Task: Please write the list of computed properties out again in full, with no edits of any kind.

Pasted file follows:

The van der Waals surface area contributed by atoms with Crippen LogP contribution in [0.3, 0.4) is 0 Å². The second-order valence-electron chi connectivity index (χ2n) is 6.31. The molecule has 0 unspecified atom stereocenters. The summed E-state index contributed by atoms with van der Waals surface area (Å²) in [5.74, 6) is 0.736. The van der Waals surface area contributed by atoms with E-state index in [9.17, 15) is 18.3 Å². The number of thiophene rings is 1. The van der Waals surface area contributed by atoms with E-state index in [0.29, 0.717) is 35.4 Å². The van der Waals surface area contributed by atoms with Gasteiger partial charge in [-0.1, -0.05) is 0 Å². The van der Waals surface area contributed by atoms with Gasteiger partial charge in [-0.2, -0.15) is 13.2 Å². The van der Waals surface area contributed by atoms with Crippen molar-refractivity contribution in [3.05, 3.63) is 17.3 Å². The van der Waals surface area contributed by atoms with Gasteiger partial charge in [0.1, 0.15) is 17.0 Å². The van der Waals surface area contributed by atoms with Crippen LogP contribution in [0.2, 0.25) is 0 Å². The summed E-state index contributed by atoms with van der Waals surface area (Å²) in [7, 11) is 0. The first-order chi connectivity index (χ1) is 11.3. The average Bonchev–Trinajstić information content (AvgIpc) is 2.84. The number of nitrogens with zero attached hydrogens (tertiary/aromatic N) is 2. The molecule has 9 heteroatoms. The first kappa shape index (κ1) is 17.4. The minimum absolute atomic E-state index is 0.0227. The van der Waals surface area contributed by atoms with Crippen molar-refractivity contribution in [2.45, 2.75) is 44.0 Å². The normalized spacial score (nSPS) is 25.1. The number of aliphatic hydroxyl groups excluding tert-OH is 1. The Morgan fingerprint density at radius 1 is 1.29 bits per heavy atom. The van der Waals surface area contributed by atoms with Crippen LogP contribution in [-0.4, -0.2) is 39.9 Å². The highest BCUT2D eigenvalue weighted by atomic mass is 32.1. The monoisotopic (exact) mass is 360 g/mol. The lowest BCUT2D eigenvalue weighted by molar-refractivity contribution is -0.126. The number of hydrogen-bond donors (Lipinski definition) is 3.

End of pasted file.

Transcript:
The van der Waals surface area contributed by atoms with Crippen LogP contribution in [0.3, 0.4) is 0 Å². The second-order valence-electron chi connectivity index (χ2n) is 6.31. The molecule has 0 unspecified atom stereocenters. The summed E-state index contributed by atoms with van der Waals surface area (Å²) in [5.74, 6) is 0.736. The van der Waals surface area contributed by atoms with E-state index in [9.17, 15) is 18.3 Å². The number of thiophene rings is 1. The van der Waals surface area contributed by atoms with E-state index in [0.29, 0.717) is 35.4 Å². The van der Waals surface area contributed by atoms with Gasteiger partial charge in [-0.1, -0.05) is 0 Å². The van der Waals surface area contributed by atoms with Gasteiger partial charge in [-0.2, -0.15) is 13.2 Å². The van der Waals surface area contributed by atoms with Crippen molar-refractivity contribution in [3.05, 3.63) is 17.3 Å². The van der Waals surface area contributed by atoms with Gasteiger partial charge in [0.1, 0.15) is 17.0 Å². The van der Waals surface area contributed by atoms with Crippen LogP contribution in [0.2, 0.25) is 0 Å². The summed E-state index contributed by atoms with van der Waals surface area (Å²) in [7, 11) is 0. The first-order chi connectivity index (χ1) is 11.3. The average Bonchev–Trinajstić information content (AvgIpc) is 2.84. The number of nitrogens with zero attached hydrogens (tertiary/aromatic N) is 2. The molecule has 9 heteroatoms. The first kappa shape index (κ1) is 17.4. The minimum absolute atomic E-state index is 0.0227. The van der Waals surface area contributed by atoms with Crippen molar-refractivity contribution in [2.45, 2.75) is 44.0 Å². The normalized spacial score (nSPS) is 25.1. The number of aliphatic hydroxyl groups excluding tert-OH is 1. The Morgan fingerprint density at radius 1 is 1.29 bits per heavy atom. The van der Waals surface area contributed by atoms with Crippen LogP contribution in [-0.4, -0.2) is 39.9 Å². The highest BCUT2D eigenvalue weighted by atomic mass is 32.1. The monoisotopic (exact) mass is 360 g/mol. The lowest BCUT2D eigenvalue weighted by molar-refractivity contribution is -0.126. The number of hydrogen-bond donors (Lipinski definition) is 3.